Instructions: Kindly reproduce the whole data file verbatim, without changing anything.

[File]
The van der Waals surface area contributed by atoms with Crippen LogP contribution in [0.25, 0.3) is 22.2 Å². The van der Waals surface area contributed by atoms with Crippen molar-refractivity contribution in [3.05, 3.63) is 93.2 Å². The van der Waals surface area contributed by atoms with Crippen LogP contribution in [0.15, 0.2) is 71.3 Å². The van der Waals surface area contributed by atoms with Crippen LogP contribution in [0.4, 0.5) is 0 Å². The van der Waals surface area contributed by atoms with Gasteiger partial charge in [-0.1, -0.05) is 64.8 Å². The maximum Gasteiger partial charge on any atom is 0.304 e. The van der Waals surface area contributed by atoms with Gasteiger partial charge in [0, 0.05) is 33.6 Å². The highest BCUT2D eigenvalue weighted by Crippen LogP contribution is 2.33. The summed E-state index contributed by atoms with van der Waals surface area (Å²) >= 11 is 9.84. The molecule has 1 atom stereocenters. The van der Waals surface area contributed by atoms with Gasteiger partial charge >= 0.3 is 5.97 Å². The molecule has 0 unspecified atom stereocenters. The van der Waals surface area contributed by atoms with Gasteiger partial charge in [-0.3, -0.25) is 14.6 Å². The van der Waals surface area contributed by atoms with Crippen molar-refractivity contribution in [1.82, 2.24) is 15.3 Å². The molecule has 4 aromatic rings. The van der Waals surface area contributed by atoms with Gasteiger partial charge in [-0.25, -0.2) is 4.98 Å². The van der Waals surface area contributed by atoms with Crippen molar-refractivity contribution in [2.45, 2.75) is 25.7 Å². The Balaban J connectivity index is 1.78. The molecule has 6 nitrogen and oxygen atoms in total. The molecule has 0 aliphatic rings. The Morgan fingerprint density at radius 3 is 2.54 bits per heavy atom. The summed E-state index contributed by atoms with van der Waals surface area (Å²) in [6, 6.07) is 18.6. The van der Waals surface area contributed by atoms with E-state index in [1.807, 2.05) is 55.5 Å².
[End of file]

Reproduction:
The van der Waals surface area contributed by atoms with Crippen LogP contribution in [0.25, 0.3) is 22.2 Å². The van der Waals surface area contributed by atoms with Crippen molar-refractivity contribution in [3.05, 3.63) is 93.2 Å². The van der Waals surface area contributed by atoms with Crippen LogP contribution in [0.15, 0.2) is 71.3 Å². The van der Waals surface area contributed by atoms with Crippen LogP contribution in [0.4, 0.5) is 0 Å². The van der Waals surface area contributed by atoms with Gasteiger partial charge in [-0.1, -0.05) is 64.8 Å². The maximum Gasteiger partial charge on any atom is 0.304 e. The van der Waals surface area contributed by atoms with Gasteiger partial charge in [0, 0.05) is 33.6 Å². The highest BCUT2D eigenvalue weighted by Crippen LogP contribution is 2.33. The summed E-state index contributed by atoms with van der Waals surface area (Å²) >= 11 is 9.84. The molecule has 1 atom stereocenters. The van der Waals surface area contributed by atoms with Gasteiger partial charge >= 0.3 is 5.97 Å². The molecule has 0 unspecified atom stereocenters. The van der Waals surface area contributed by atoms with Gasteiger partial charge in [-0.3, -0.25) is 14.6 Å². The van der Waals surface area contributed by atoms with Crippen molar-refractivity contribution in [1.82, 2.24) is 15.3 Å². The molecule has 4 aromatic rings. The van der Waals surface area contributed by atoms with Gasteiger partial charge in [-0.25, -0.2) is 4.98 Å². The van der Waals surface area contributed by atoms with Crippen molar-refractivity contribution in [2.45, 2.75) is 25.7 Å². The Balaban J connectivity index is 1.78. The molecule has 6 nitrogen and oxygen atoms in total. The molecule has 0 aliphatic rings. The Morgan fingerprint density at radius 3 is 2.54 bits per heavy atom. The summed E-state index contributed by atoms with van der Waals surface area (Å²) in [6, 6.07) is 18.6. The van der Waals surface area contributed by atoms with E-state index in [1.807, 2.05) is 55.5 Å².